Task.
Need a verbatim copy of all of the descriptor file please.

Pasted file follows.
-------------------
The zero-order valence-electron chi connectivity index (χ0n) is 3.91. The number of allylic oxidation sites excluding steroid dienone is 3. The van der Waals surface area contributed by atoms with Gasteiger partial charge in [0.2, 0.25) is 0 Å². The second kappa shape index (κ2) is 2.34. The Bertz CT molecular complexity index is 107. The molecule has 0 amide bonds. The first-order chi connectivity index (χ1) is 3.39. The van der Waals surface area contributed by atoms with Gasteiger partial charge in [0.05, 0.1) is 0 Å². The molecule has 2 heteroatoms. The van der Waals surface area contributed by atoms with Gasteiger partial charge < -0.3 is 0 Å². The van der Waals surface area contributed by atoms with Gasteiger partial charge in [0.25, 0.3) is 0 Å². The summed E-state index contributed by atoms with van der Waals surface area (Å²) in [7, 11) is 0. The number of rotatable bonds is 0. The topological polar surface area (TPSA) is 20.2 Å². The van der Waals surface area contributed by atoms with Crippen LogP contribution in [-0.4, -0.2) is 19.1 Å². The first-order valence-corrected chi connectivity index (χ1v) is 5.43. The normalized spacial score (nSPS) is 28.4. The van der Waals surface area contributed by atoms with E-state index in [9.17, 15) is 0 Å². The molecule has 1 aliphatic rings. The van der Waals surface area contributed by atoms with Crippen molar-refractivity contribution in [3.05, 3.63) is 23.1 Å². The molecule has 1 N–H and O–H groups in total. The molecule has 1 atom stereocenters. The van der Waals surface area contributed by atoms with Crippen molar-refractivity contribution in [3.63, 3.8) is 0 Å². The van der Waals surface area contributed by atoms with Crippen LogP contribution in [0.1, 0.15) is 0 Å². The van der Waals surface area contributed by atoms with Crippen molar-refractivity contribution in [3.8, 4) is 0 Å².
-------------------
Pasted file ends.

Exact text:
The zero-order valence-electron chi connectivity index (χ0n) is 3.91. The number of allylic oxidation sites excluding steroid dienone is 3. The van der Waals surface area contributed by atoms with Gasteiger partial charge in [0.2, 0.25) is 0 Å². The second kappa shape index (κ2) is 2.34. The Bertz CT molecular complexity index is 107. The molecule has 0 amide bonds. The first-order chi connectivity index (χ1) is 3.39. The van der Waals surface area contributed by atoms with Gasteiger partial charge in [0.05, 0.1) is 0 Å². The molecule has 2 heteroatoms. The van der Waals surface area contributed by atoms with Gasteiger partial charge < -0.3 is 0 Å². The van der Waals surface area contributed by atoms with Gasteiger partial charge in [0.25, 0.3) is 0 Å². The summed E-state index contributed by atoms with van der Waals surface area (Å²) in [7, 11) is 0. The number of rotatable bonds is 0. The topological polar surface area (TPSA) is 20.2 Å². The van der Waals surface area contributed by atoms with Crippen LogP contribution in [-0.4, -0.2) is 19.1 Å². The first-order valence-corrected chi connectivity index (χ1v) is 5.43. The normalized spacial score (nSPS) is 28.4. The van der Waals surface area contributed by atoms with E-state index in [9.17, 15) is 0 Å². The molecule has 1 aliphatic rings. The van der Waals surface area contributed by atoms with Crippen molar-refractivity contribution in [3.05, 3.63) is 23.1 Å². The molecule has 1 N–H and O–H groups in total. The molecule has 1 atom stereocenters. The van der Waals surface area contributed by atoms with Crippen molar-refractivity contribution in [3.63, 3.8) is 0 Å². The van der Waals surface area contributed by atoms with Crippen LogP contribution in [0.1, 0.15) is 0 Å². The van der Waals surface area contributed by atoms with Crippen molar-refractivity contribution in [3.8, 4) is 0 Å².